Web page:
Robert J. Fedor, Esq., L.L.C.

What happens if I can't repay my tax debt?

Individuals who fail to file or pay their taxes may do so for a number of reasons. For many, fear is a motivating factor. An individual may know that he or she simply isn't able to pay their tax debt. Afraid of the potential consequences that may result from filing one's taxes and not being able to pay the IRS tax bill, some individuals may cling to the hope that the IRS will somehow forget both they, and their tax debt, exists.

The IRS, however, has numerous sophisticated technologies and investigative means at its disposal to identify and target individuals who fail to fail or pay income taxes. It's often best, therefore, that individuals who lack the financial means to pay their taxes explore other options.

While not known to be the most understanding or charitable of governmental agencies, the IRS does offer economically disadvantaged individuals some alternative means of repaying tax debt. One of the most popular options is to present an offer in compromise.

In simple terms, an offer in compromise helps individuals settle tax debt through the repayment of a reduced payment. An individual must pre-qualify before his or her offer in compromise is considered by the IRS. Qualifying individuals are typically unable to pay the full tax debt amount based upon their income, debts or other financial hardships.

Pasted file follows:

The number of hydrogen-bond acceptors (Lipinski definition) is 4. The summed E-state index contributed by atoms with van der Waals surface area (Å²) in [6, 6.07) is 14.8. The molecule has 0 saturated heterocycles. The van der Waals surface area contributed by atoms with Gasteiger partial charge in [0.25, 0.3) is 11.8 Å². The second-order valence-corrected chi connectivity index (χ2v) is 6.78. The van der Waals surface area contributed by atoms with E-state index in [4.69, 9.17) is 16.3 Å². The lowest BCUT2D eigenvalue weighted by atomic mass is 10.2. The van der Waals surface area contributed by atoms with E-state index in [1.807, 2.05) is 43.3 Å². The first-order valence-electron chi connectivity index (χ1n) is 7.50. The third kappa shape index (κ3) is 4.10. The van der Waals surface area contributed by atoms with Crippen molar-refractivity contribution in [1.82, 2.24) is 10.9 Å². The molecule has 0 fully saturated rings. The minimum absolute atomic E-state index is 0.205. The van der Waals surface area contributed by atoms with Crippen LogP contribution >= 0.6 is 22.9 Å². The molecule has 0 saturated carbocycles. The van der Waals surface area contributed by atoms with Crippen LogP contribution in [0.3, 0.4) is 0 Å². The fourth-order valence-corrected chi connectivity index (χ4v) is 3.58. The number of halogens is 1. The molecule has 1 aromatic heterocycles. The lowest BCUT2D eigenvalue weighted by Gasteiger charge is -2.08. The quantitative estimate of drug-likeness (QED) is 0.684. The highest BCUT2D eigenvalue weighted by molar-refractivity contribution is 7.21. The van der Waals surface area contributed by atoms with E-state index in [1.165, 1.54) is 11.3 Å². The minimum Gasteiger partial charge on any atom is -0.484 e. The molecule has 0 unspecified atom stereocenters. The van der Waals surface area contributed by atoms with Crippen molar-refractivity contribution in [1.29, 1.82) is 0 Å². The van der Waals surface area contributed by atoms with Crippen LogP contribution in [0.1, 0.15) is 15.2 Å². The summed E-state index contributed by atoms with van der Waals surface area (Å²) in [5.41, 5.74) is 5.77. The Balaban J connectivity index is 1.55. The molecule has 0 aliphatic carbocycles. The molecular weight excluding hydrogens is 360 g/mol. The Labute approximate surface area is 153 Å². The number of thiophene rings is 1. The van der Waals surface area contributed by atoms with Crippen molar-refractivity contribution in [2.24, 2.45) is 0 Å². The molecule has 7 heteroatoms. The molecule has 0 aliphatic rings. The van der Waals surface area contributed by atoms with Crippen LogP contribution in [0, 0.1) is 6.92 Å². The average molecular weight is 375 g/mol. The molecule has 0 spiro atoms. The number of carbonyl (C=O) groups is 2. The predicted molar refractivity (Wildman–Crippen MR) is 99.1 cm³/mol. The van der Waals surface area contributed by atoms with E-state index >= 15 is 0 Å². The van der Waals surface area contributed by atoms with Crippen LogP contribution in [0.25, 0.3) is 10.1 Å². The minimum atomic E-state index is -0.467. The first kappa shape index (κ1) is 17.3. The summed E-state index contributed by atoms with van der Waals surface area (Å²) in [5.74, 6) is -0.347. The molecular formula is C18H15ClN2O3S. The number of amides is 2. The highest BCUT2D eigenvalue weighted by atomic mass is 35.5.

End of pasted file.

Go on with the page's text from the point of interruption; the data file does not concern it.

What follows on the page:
As is common with the IRS, there are no guarantees that an individual's offer in compromise will be accepted. However, many are as the IRS often views reasonable offers as its best chance of recovering tax debt. Individuals who are awaiting a decision about their offer in compromise would be wise to take steps to ensure they are in compliance with the program's requirements and fully understand their repayment obligations.

Source: IRS.gov, "Offer in Compromise," 2014

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